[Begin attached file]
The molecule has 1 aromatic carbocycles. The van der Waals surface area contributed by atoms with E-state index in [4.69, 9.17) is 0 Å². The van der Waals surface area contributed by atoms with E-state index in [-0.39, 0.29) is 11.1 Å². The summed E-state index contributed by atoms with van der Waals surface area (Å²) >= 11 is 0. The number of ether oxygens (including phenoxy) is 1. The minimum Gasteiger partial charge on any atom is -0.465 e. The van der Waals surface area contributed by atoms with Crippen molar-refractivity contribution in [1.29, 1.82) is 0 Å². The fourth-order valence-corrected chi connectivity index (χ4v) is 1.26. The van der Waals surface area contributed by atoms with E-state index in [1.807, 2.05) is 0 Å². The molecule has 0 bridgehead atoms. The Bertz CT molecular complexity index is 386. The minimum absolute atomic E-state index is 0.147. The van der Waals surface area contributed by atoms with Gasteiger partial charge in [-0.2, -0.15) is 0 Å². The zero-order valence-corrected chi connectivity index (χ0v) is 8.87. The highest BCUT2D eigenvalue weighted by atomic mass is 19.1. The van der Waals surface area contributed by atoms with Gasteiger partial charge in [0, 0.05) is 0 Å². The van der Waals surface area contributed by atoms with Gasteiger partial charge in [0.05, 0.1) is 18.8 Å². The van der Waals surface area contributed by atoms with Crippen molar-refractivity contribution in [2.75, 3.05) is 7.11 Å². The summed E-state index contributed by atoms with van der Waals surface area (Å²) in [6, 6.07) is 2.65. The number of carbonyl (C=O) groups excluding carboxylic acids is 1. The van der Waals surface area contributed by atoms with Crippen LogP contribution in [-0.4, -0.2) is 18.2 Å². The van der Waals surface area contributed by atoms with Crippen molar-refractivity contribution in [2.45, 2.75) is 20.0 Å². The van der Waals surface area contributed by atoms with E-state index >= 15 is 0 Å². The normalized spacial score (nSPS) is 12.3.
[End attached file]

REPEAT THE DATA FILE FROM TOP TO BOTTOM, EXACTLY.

The molecule has 1 aromatic carbocycles. The van der Waals surface area contributed by atoms with E-state index in [4.69, 9.17) is 0 Å². The van der Waals surface area contributed by atoms with E-state index in [-0.39, 0.29) is 11.1 Å². The summed E-state index contributed by atoms with van der Waals surface area (Å²) >= 11 is 0. The number of ether oxygens (including phenoxy) is 1. The minimum Gasteiger partial charge on any atom is -0.465 e. The van der Waals surface area contributed by atoms with Crippen molar-refractivity contribution in [1.29, 1.82) is 0 Å². The fourth-order valence-corrected chi connectivity index (χ4v) is 1.26. The van der Waals surface area contributed by atoms with E-state index in [1.807, 2.05) is 0 Å². The molecule has 0 bridgehead atoms. The Bertz CT molecular complexity index is 386. The minimum absolute atomic E-state index is 0.147. The van der Waals surface area contributed by atoms with Gasteiger partial charge in [-0.2, -0.15) is 0 Å². The zero-order valence-corrected chi connectivity index (χ0v) is 8.87. The highest BCUT2D eigenvalue weighted by atomic mass is 19.1. The van der Waals surface area contributed by atoms with Gasteiger partial charge in [0, 0.05) is 0 Å². The van der Waals surface area contributed by atoms with Gasteiger partial charge in [0.05, 0.1) is 18.8 Å². The van der Waals surface area contributed by atoms with Crippen molar-refractivity contribution in [2.75, 3.05) is 7.11 Å². The summed E-state index contributed by atoms with van der Waals surface area (Å²) in [6, 6.07) is 2.65. The number of carbonyl (C=O) groups excluding carboxylic acids is 1. The van der Waals surface area contributed by atoms with Crippen LogP contribution in [-0.4, -0.2) is 18.2 Å². The van der Waals surface area contributed by atoms with Crippen molar-refractivity contribution in [2.45, 2.75) is 20.0 Å². The van der Waals surface area contributed by atoms with E-state index >= 15 is 0 Å². The normalized spacial score (nSPS) is 12.3.